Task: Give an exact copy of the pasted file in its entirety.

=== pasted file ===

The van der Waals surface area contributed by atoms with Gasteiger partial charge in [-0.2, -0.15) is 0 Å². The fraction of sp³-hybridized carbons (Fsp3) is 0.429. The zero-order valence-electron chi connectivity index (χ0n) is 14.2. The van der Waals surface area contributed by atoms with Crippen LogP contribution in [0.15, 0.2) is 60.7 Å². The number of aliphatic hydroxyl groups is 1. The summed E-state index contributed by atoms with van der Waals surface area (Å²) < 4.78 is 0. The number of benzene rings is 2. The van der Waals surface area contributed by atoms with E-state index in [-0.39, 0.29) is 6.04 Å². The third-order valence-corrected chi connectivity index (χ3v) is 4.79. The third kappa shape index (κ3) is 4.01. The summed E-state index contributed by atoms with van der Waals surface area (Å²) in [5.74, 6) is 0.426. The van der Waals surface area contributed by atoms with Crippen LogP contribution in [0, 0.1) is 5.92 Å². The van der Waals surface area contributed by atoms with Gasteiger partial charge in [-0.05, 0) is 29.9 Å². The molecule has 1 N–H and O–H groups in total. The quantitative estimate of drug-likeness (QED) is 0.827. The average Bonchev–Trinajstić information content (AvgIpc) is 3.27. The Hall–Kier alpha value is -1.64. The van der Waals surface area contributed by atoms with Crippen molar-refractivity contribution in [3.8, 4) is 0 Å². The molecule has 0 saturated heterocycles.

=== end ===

The van der Waals surface area contributed by atoms with Gasteiger partial charge in [-0.2, -0.15) is 0 Å². The fraction of sp³-hybridized carbons (Fsp3) is 0.429. The zero-order valence-electron chi connectivity index (χ0n) is 14.2. The van der Waals surface area contributed by atoms with Crippen LogP contribution in [0.15, 0.2) is 60.7 Å². The number of aliphatic hydroxyl groups is 1. The summed E-state index contributed by atoms with van der Waals surface area (Å²) < 4.78 is 0. The number of benzene rings is 2. The van der Waals surface area contributed by atoms with E-state index in [-0.39, 0.29) is 6.04 Å². The third-order valence-corrected chi connectivity index (χ3v) is 4.79. The third kappa shape index (κ3) is 4.01. The summed E-state index contributed by atoms with van der Waals surface area (Å²) in [5.74, 6) is 0.426. The van der Waals surface area contributed by atoms with Crippen LogP contribution in [0, 0.1) is 5.92 Å². The van der Waals surface area contributed by atoms with Gasteiger partial charge in [-0.05, 0) is 29.9 Å². The molecule has 1 N–H and O–H groups in total. The quantitative estimate of drug-likeness (QED) is 0.827. The average Bonchev–Trinajstić information content (AvgIpc) is 3.27. The Hall–Kier alpha value is -1.64. The van der Waals surface area contributed by atoms with Crippen molar-refractivity contribution in [3.8, 4) is 0 Å². The molecule has 0 saturated heterocycles.